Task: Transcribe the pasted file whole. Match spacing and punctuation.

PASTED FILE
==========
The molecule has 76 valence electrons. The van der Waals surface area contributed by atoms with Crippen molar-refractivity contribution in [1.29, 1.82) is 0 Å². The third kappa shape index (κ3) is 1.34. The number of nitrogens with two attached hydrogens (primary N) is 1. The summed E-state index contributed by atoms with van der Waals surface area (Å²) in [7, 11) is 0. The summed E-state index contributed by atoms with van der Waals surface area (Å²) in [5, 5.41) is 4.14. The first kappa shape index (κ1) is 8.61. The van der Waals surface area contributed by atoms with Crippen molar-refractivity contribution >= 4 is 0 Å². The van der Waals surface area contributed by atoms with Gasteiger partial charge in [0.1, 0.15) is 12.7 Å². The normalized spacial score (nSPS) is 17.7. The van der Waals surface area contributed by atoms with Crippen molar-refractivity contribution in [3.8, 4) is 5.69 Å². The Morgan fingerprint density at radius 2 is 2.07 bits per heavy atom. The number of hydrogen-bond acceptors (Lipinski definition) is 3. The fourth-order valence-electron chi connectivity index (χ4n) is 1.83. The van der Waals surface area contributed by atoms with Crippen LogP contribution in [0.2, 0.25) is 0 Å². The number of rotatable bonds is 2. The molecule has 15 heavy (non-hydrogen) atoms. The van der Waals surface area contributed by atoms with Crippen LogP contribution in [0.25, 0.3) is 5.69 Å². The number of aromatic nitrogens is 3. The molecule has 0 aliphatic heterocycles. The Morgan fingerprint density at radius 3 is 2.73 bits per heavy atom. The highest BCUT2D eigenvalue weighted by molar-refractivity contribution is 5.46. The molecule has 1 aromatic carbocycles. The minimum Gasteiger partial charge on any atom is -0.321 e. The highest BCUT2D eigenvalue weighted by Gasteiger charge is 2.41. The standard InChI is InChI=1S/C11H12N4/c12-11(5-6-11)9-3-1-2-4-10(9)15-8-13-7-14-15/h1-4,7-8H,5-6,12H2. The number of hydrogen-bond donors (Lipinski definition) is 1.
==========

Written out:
The molecule has 76 valence electrons. The van der Waals surface area contributed by atoms with Crippen molar-refractivity contribution in [1.29, 1.82) is 0 Å². The third kappa shape index (κ3) is 1.34. The number of nitrogens with two attached hydrogens (primary N) is 1. The summed E-state index contributed by atoms with van der Waals surface area (Å²) in [7, 11) is 0. The summed E-state index contributed by atoms with van der Waals surface area (Å²) in [5, 5.41) is 4.14. The first kappa shape index (κ1) is 8.61. The van der Waals surface area contributed by atoms with Crippen molar-refractivity contribution >= 4 is 0 Å². The van der Waals surface area contributed by atoms with Gasteiger partial charge in [0.1, 0.15) is 12.7 Å². The normalized spacial score (nSPS) is 17.7. The van der Waals surface area contributed by atoms with Crippen molar-refractivity contribution in [3.8, 4) is 5.69 Å². The Morgan fingerprint density at radius 2 is 2.07 bits per heavy atom. The number of hydrogen-bond acceptors (Lipinski definition) is 3. The fourth-order valence-electron chi connectivity index (χ4n) is 1.83. The van der Waals surface area contributed by atoms with Crippen LogP contribution in [0.2, 0.25) is 0 Å². The number of rotatable bonds is 2. The molecule has 15 heavy (non-hydrogen) atoms. The van der Waals surface area contributed by atoms with Crippen LogP contribution in [0.25, 0.3) is 5.69 Å². The number of aromatic nitrogens is 3. The molecule has 0 aliphatic heterocycles. The Morgan fingerprint density at radius 3 is 2.73 bits per heavy atom. The highest BCUT2D eigenvalue weighted by molar-refractivity contribution is 5.46. The molecule has 1 aromatic carbocycles. The minimum Gasteiger partial charge on any atom is -0.321 e. The highest BCUT2D eigenvalue weighted by Gasteiger charge is 2.41. The standard InChI is InChI=1S/C11H12N4/c12-11(5-6-11)9-3-1-2-4-10(9)15-8-13-7-14-15/h1-4,7-8H,5-6,12H2. The number of hydrogen-bond donors (Lipinski definition) is 1.